Wednesday, July 4, 2012

Hanoi Street Food

Ok so I think that this topic deserves a post all to itself: Hanoi street food. Simply put, Hanoi is a foodie's paradise. And I, being the food lover that I am, quickly set out on a one-woman mission of trying as many different types of Vietnamese dishes during my quick stint in the city. While street dining seems tempting and adventurous to tourists, it can be very intimidating once faced with the fact that you actually have no idea of what is going to be served to you. However, I quickly learned the trick to navigating the different food stalls: shut up, don't ask questions, and eat! And eat I did.

In this post I'm going to talk about some of my favorite vietnamese dishes that are easily found on almost every street in Hanoi: Bun cha, Pho bo, Bun bo nam bo, and Banh mi.

The thing with most street restaurants in Hanoi is that they have a very limited menu, usually consisting of just one or two dishes. So once you take your place on one of the mini plastic red and blue chairs, it is a signal that you are ready to eat, and a vietnamese woman will begin bringing you food - without even having to order a thing. So that is exactly what I did. Walking down the streets of Doi Can street, I found a teeny little restaurant wedged in the alley between two buildings. The sign on the stall said "Bún chả". Having no idea what I was in store for, and it being my first experience with street food in Hanoi, I took a seat and anxiously waited to be served. I think the food gods were on my side that day, because what appeared in front of me two minutes later was the most glorious dish, which soon became my absolute favorite. Bún chả is a delicious bowl of grilled pork balls (chả) served over white rice noodles (bún) and herbs with a side dish of dipping sauce. 

My first taste of Hanoi Street food: Bún chả on Doi Can street
Bún chả from Doi Can street - unbeatable. A basket of noodles, a steaming bowl of pork patties soaked in nuoc mam cham, and a side of greens to add in to taste. 

Next up is everybody's favorite: Pho Bo (beef noodle soup), which will put you back on average between 20,000-40,000 VND (approx. US$1-2). One Vietnamese chef and food writer once said "Pho is life, love and all things that matter" - and I couldn't agree more. Pho is probably the most emblematic of vietnamese cuisine, and the most widely recognized worldwide. This popular soup consists of rice noodles (thin or thick), paper thin slices of beef which are cooked by the steaming beef broth, and topped off with onions, coriander, and chili to taste. This traditional soup is primarily served with either beef (bo) or chicken (ga).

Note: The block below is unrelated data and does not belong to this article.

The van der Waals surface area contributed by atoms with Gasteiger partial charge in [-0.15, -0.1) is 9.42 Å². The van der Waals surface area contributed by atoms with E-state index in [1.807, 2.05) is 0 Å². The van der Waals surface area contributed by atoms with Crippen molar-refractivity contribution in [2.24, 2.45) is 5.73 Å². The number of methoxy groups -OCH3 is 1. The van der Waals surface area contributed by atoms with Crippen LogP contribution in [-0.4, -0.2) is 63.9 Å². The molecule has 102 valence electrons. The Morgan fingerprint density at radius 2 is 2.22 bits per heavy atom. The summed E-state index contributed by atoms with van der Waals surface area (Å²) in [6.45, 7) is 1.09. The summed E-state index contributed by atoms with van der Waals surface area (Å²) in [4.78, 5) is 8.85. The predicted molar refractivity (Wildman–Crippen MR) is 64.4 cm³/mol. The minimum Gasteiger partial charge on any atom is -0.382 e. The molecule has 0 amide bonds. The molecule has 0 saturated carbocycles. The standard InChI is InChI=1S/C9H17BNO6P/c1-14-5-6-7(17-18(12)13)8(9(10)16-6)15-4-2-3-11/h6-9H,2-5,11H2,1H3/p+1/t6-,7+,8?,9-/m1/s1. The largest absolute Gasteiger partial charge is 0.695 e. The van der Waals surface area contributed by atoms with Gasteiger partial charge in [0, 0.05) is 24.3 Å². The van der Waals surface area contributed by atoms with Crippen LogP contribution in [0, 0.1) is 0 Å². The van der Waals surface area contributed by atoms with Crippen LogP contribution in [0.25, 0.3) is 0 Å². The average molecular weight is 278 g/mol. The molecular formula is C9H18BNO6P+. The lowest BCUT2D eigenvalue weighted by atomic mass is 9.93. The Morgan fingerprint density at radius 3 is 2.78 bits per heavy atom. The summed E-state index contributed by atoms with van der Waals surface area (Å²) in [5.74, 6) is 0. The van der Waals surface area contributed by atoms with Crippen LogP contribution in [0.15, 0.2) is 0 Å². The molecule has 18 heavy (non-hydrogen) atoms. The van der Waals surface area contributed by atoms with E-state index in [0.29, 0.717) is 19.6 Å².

Perfect bowl of Pho Bo
Pho Bo with a side of Nem

 Giving in to a little late-night pho craving

Another dish that you absolutely must have when visiting the city is an extremely popular street food which originated in Hanoi: Bun bo nam bo. Bun noodles (thin, spaghetti-like rice noodle) are served in a bowl on top of a bed of fresh lettuce and topped with a stir-fry of beef and bean sprouts. Then, a broth is poured over the mixture and chopped peanuts and shallots are sprinkled over the top. Sometimes, fresh mint leaves are also added in for some extra taste (not that it needs any more). When you get the plate, give the noodles a good stir to mix them in with all the broth that has seeped to the bottom, and enjoy! 

Bun Bo Nam Bo on Ta Hien
Bun Bo Nam bo on Hang Dieu

Another must-try street food find that I have discovered in Hanoi is Banh mi (or banh my), which is considered to be more of a snack as it is probably not filling enough for most to be an entire meal. Banh mi is pretty much as close to fast food as it gets in Hanoi (no wonder the Vietnamese are all so thin...North American's should take a hint!). 

So what is it? Banh mi is a sandwich - the product of French colonialism in Indochina - which combines ingredients from the French (baguette, pâté and mayonnaise) with native Vietnamese ingredients such as cilantro, chili peppers and pickled carrots. But don't be fooled by the use of the term "baguette"! Although they borrowed the term from the French, it is nothing like your traditional French baguette. This special kind of bread is baked a certain way, making it crispy on the outside and soft on the inside! (Are you drooling yet?) What also makes it very different than our sandwiches in the western world is the fact that the banh mi bread is made with half wheat and half rice flour. The result is a bread with a light and airy feel, not as filling as a traditional baguette - making it the perfect on-the-go snack! 

The toppings of the famous street food can vary according to the different stalls and according to your preference. The most common toppings are pâté, cold cuts, or grilled pork. Another option is the breakfast version of the banh mi, which replaces the meat stuffing with an egg sunny-side-up and onions. Any way you choose to have it, it is absolute perfection. 

Banh mi stalls in Hanoi 
Banh mi with grilled pork
Breakfast version of the famous Banh mi sandwich with egg

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